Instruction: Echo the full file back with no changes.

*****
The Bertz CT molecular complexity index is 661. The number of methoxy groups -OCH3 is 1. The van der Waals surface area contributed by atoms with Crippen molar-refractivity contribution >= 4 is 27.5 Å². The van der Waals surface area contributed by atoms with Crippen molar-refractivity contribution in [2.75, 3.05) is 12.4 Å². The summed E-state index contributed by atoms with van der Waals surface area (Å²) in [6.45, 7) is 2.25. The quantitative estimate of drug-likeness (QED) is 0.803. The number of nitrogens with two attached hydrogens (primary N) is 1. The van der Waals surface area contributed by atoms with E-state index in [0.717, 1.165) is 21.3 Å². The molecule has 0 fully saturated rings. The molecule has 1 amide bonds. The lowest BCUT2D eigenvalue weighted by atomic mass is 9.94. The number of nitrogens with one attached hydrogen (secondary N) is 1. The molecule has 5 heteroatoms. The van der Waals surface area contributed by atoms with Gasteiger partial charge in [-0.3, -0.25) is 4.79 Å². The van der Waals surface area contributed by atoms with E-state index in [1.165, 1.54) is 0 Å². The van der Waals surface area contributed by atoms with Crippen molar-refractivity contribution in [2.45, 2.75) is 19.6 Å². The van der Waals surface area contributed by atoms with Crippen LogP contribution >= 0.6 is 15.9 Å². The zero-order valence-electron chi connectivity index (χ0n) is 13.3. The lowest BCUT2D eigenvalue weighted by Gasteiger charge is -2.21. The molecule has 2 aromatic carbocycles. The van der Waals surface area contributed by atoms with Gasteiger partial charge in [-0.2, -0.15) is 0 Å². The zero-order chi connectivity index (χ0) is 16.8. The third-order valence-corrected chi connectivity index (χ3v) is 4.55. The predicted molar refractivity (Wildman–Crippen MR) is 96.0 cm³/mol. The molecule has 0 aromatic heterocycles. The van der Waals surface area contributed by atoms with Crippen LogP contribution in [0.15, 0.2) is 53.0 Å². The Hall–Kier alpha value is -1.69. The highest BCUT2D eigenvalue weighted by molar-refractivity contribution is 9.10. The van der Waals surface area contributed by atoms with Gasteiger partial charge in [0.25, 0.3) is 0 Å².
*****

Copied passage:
The Bertz CT molecular complexity index is 661. The number of methoxy groups -OCH3 is 1. The van der Waals surface area contributed by atoms with Crippen molar-refractivity contribution >= 4 is 27.5 Å². The van der Waals surface area contributed by atoms with Crippen molar-refractivity contribution in [2.75, 3.05) is 12.4 Å². The summed E-state index contributed by atoms with van der Waals surface area (Å²) in [6.45, 7) is 2.25. The quantitative estimate of drug-likeness (QED) is 0.803. The number of nitrogens with two attached hydrogens (primary N) is 1. The van der Waals surface area contributed by atoms with E-state index in [0.717, 1.165) is 21.3 Å². The molecule has 0 fully saturated rings. The molecule has 1 amide bonds. The lowest BCUT2D eigenvalue weighted by atomic mass is 9.94. The number of nitrogens with one attached hydrogen (secondary N) is 1. The molecule has 5 heteroatoms. The van der Waals surface area contributed by atoms with Gasteiger partial charge in [-0.3, -0.25) is 4.79 Å². The van der Waals surface area contributed by atoms with E-state index in [1.165, 1.54) is 0 Å². The van der Waals surface area contributed by atoms with Crippen molar-refractivity contribution in [2.45, 2.75) is 19.6 Å². The van der Waals surface area contributed by atoms with Crippen LogP contribution >= 0.6 is 15.9 Å². The zero-order valence-electron chi connectivity index (χ0n) is 13.3. The lowest BCUT2D eigenvalue weighted by Gasteiger charge is -2.21. The molecule has 2 aromatic carbocycles. The van der Waals surface area contributed by atoms with Gasteiger partial charge in [-0.2, -0.15) is 0 Å². The zero-order chi connectivity index (χ0) is 16.8. The third-order valence-corrected chi connectivity index (χ3v) is 4.55. The predicted molar refractivity (Wildman–Crippen MR) is 96.0 cm³/mol. The molecule has 0 aromatic heterocycles. The van der Waals surface area contributed by atoms with Crippen LogP contribution in [0.15, 0.2) is 53.0 Å². The Hall–Kier alpha value is -1.69. The highest BCUT2D eigenvalue weighted by molar-refractivity contribution is 9.10. The van der Waals surface area contributed by atoms with Gasteiger partial charge in [0.25, 0.3) is 0 Å².